They once told me that since I was shaking (I have an essential tremor, so I shake a little all the time), they would not hold a conversation about my extended warranty on a computer, which they did not want to honor. Without my permission, they added my email address to a mailing list that sends out spam once every day or two. I have requested removal from that list on five separate occasions only to be told that permanent removal is not possible. As a result, I have requested removal of my information from their databases, but they have refused the request, stating that it is their right to capture my data. How do you think Best Buy rates when I am considering an electronics purchase? How does their service effect their brand reputation? Why would a company ever tell a customer that it is their right to “Capture” them? Why? Because they do not understand how to protect their brand reputation, nor the importance of doing so.

Choosing the High Road
Now, contrast that brand experience with that of Apple. I bought an iPod in 2002, and it is still working great. It has had only one problem, for which Apple FedEx’d a box, checked it, and returned it to me in two days flat. I’ve had issues with their computers on numerous occasions, but they always do the right thing, either by replacing the unit, or by swiftly fixing it and returning it. Sometimes it takes a little more phone time than I would like, but I think they are just making sure that replacement is the right solution. Out of the twelve or so Apple computers I have owned, Apple has provided four replacements. Their store employees know their products — even non-Apple products — inside out. Their in-store service is fast and accurate, and they take care of their customers. Apple is very clear on their email policy. They ask for permission, and if you unsubscribe, they honor your choice.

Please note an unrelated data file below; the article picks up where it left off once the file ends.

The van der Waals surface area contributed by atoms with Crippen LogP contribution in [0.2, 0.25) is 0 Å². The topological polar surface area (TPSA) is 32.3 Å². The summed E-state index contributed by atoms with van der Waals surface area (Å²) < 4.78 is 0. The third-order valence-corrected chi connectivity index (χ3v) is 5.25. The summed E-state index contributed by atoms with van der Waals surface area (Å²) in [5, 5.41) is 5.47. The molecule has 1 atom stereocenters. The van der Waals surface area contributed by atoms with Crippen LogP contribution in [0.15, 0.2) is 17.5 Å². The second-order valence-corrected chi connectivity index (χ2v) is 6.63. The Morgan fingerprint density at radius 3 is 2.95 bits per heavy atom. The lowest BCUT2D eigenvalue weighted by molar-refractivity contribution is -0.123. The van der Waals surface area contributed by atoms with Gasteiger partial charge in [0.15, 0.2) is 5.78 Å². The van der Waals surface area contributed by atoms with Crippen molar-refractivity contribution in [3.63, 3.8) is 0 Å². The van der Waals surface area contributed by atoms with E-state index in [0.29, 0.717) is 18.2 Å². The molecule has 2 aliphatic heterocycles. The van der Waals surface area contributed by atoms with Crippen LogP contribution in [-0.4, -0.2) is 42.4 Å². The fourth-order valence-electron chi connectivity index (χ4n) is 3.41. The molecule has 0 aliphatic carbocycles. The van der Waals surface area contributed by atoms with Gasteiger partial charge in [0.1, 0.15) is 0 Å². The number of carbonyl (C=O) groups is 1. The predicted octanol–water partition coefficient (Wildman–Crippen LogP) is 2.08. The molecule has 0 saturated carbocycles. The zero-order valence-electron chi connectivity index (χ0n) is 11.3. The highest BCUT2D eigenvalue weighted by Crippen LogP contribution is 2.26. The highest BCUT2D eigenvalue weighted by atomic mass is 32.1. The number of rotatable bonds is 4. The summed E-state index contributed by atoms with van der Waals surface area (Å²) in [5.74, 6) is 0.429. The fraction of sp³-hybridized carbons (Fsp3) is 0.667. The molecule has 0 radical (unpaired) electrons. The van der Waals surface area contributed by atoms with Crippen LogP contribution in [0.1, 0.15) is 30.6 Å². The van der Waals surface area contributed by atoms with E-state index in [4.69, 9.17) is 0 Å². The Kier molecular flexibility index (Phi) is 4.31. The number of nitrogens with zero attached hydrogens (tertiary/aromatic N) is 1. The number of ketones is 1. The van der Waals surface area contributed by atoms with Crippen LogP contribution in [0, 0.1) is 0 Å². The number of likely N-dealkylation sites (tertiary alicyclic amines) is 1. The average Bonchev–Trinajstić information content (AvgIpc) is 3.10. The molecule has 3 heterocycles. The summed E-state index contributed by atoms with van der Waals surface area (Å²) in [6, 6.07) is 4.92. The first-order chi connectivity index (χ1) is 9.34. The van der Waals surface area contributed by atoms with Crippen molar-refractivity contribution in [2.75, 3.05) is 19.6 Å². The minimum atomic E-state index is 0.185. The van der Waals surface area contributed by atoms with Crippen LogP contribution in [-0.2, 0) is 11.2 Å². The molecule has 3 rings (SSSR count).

As a fair comparison, I did a search for Apple on pissedconsumer.com, and found less than one page of complaints. They have had a few stumbles over the years, but they usually make a good effort to make it right and ultimately give a good customer experience. Apple seems to understand the importance of brand experience, and it is clear that a good experience is a high priority, as a matter of policy. Apple’s brand identity is consistent with their customer service. How do you think Apple rates when I am considering a computer purchase? I wish they sold everything Best Buy sells. Apple’s brand reputation is stellar.

Really, it’s a choice of short-term or long-term sales. Where Best Buy short-sightedly chooses short-term sales at all costs, Apple chooses to get the sale in the short-term and retain the customer for the long-term by providing outstanding customer service. This choice can be boiled down to something even simpler, but not without insulting the sensibilities of their individual target markets, a practice to which I do not subscribe.

How About Your Brand Reputation?
These are two mega-corps, but the same principles of brand reputation apply to small to mid-size businesses. How are you treating your customers before, during and after the sale? How do you shape their perception and experience? Is your brand identity consistent with your customer service?

It is a good practice to periodically ask yourself how you can shape a more positive experience for your customers. When you carefully consider every aspect of customer experience, it is clear to see that brand reputation plays a large part in both connecting with and retaining customers.

Kelly Hobkirk - teaching marketers how to harness strategy, goals, reality, and purpose to connect and do better work.

 

Kelly Hobkirk has been helping companies succeed in creative ways for nearly 25 years. His work has been featured in Time Magazine, and books by Rockport and Rotovision. Get exclusive articles when you sign up for his monthly newsletter.